Chicago was built on a swamp adjacent to Lake Michigan and the Chicago River. Poor drainage caused flooding and typhoid fever and dysentery were major problems. Streets often became impassable.
In 1856, engineer Ellis Chesbrough wrote an ambitious plan to correct the problem. A new sewerage system was proposed and much of the entire city had to be lifted so that the system would drain by gravity. The plan was adopted by the City. Part of the plan was to raise the elevation of most of the buildings and streets to provide sufficient fall to drain. The illustration above shows the raising of one major building.
Raising a block of buildings on Lake Street
Contractors lifted half a city block on Lake Street, between Clark Street and LaSalle Street. Businesses continued to operate and people came continued to use the buildings went, shopped and worked in them. In five days the entire assembly was elevated 4 feet 8 inches clear in the air by a team consisting of six hundred men using six thousand jackscrews, ready for new foundation walls to be built underneath. The spectacle drew crowds of thousands, who were on the final day permitted to walk at the old ground level, among the jacks.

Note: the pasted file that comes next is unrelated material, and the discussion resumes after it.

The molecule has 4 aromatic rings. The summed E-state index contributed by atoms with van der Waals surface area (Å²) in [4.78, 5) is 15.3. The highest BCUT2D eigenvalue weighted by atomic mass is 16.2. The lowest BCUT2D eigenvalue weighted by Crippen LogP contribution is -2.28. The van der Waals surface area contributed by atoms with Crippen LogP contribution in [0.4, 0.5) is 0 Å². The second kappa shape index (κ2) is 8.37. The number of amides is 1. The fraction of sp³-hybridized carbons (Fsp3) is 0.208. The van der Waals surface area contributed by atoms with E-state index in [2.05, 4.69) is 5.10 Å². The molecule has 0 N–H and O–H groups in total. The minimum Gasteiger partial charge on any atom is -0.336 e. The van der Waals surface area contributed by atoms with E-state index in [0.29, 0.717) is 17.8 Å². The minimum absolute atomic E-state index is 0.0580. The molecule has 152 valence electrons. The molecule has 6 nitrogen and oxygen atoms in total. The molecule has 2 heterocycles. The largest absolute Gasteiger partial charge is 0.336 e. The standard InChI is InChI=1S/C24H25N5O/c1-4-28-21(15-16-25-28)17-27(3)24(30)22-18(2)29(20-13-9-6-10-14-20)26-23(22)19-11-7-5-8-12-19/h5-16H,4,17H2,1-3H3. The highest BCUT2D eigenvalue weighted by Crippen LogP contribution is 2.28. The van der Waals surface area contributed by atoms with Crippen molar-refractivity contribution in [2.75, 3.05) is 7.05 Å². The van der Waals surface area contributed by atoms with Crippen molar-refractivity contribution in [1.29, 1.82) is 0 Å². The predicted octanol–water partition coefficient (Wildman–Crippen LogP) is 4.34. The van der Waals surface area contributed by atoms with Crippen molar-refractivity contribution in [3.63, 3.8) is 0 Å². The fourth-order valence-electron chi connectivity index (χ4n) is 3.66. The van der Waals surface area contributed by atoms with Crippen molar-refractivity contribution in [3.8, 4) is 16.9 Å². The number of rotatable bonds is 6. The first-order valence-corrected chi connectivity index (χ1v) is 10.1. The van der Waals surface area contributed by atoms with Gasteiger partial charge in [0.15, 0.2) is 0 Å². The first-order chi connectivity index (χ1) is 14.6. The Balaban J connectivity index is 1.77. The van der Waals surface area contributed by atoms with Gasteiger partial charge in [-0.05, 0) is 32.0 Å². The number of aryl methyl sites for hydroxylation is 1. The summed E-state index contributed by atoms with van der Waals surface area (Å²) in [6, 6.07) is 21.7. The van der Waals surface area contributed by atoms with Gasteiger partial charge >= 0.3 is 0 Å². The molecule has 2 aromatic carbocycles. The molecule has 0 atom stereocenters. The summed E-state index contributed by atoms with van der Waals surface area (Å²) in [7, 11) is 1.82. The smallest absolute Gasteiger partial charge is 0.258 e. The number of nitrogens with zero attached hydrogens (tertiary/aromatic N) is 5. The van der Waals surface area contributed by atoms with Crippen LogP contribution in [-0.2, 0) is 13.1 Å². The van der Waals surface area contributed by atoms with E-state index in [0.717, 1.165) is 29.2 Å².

Chicago's buildings were jacked up 4 to 14 feet. New foundations were built beneath them. New storm sewers were placed on top of the streets and the streets were filled up to the level of the front doors of the raised buildings.
Many smaller structures were simply moved a new location. "Never a day passed," noted a visitor at the time, "that I did not meet one or more houses shifting their quarters. One day I met nine."
The raising of Chicago showed the energy can can do spirit of the rapidly growing city. "Nothing," noted an early historian, "better illustrates the energy and determination with which the makers of Chicago set about a task when once they had made up their minds, than the speed and thoroughness with which they solved the problem of the city's drainage and sewage."